Sunday, 17 July 2016

Tea with Walter Goodyear

I took advantage of the home T20 against Lancashire last week to drop in and say hello again to the legend that is Walter Goodyear. For the uninitiated, he was groundsman at Chesterfield between 1932 and 1938, before taking over at Derby, where he remained until 1982.

We speak regularly and have done since the first chat we had that produced a lot of the interview with him in my new book. Walter is now half way down the track for the quick single that will take him to a well-crafted hundred, though I hope he gets there without the need to dive for his crease at the end.

It was, as always, a captivating hour or so. We chatted the weather, his health (not too bad for a man of 99 and counting) and the fact that he had outlived all of his contemporaries. The latter, he admitted is the worst thing about getting old and I fully understood that. The conversation moved easily around his favourite players and best friends in the game, all of them gone now - Stan Worthington, Les Jackson, Denis Smith; Walter has outlived them all, including his only son, David.

It was during our chat that he told me a story that was new to me. One that, despite many conversations over the past two years, he'd never brought up.

We had started to talking about Chesterfield, and the water issue that wrecked the festival week this year.

'It were never like that you know', said Walter. 'When I was there the ground drained well. It always used to run away to the right of the pavilion as you stand in front of it. They need to look at the drainage there, get it sorted.'

He still retains a soft spot for Chesterfield and Queens Park, having been born at nearby Hasland.

'I played for Derbyshire once there, you know?'

I sat up. Presumably in a charity or friendly match?

'No, it were against Yorkshire in 1933 or 1934, I forget which. Len Hutton was twelfth man for them and spent most of the game with me as I was nearest to him in age. He were only sixteen or seventeen at the time.'  [A subsequent check by me showed that to be the case. His memory remains astonishing]

I asked for more. This was new. Nor was it something I could see Neil Godrich being asked to do any time soon.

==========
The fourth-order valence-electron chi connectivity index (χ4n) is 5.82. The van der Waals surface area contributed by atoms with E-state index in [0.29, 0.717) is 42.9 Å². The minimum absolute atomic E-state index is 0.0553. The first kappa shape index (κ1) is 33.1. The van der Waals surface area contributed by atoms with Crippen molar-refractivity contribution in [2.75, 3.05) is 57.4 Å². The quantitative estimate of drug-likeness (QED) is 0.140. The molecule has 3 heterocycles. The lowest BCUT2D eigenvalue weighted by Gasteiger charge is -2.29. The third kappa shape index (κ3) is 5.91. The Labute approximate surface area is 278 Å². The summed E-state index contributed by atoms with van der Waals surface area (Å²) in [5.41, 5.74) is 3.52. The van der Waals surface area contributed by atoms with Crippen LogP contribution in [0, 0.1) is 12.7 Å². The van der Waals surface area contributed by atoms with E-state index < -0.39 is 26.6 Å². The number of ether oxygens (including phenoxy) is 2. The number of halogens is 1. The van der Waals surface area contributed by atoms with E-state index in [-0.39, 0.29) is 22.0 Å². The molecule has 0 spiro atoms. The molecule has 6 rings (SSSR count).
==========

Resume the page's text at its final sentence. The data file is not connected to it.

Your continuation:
It turned out that one of the Derbyshire players pulled a muscle and was unable to field for a sizeable part of the game. They were not sufficiently organised to have a twelfth man on the ground, so Walter was quickly found some whites by the other players and fielded at mid on and mid off for a lengthy period. No catches came his way, but he fielded gamely.

'Ah could allus throw' he said. 'I kidded them on that I wasn't paying attention, but if the ball came to me, I was quick to it and got it in flat to Harry Elliott behind the stumps.'

He sat back on his sofa and looked into the middle distance, perhaps seeing again that Chesterfield turf of eighty years before and the legends that played upon it. Then he sat up once more and looked at me.

'Mind you, I still had to do the ground. When the players went off for tea, I had to stay out there, brush and mark it. Aye, they were busy times. They all were.'

I left for the evening game after time that passed far too quickly. Visits with Walter always do, a sure indication of enjoyment and we shook hands and said goodbye for now.

I look forward to my next. When I think back to the many impressive people I have met in my life, Walter Goodyear, legendary groundsman and decorated war hero, is up there near the the top. I don't get fazed nor intimidated by celebrity status, but by any standards he is a very special man.

Long may he remain among us.

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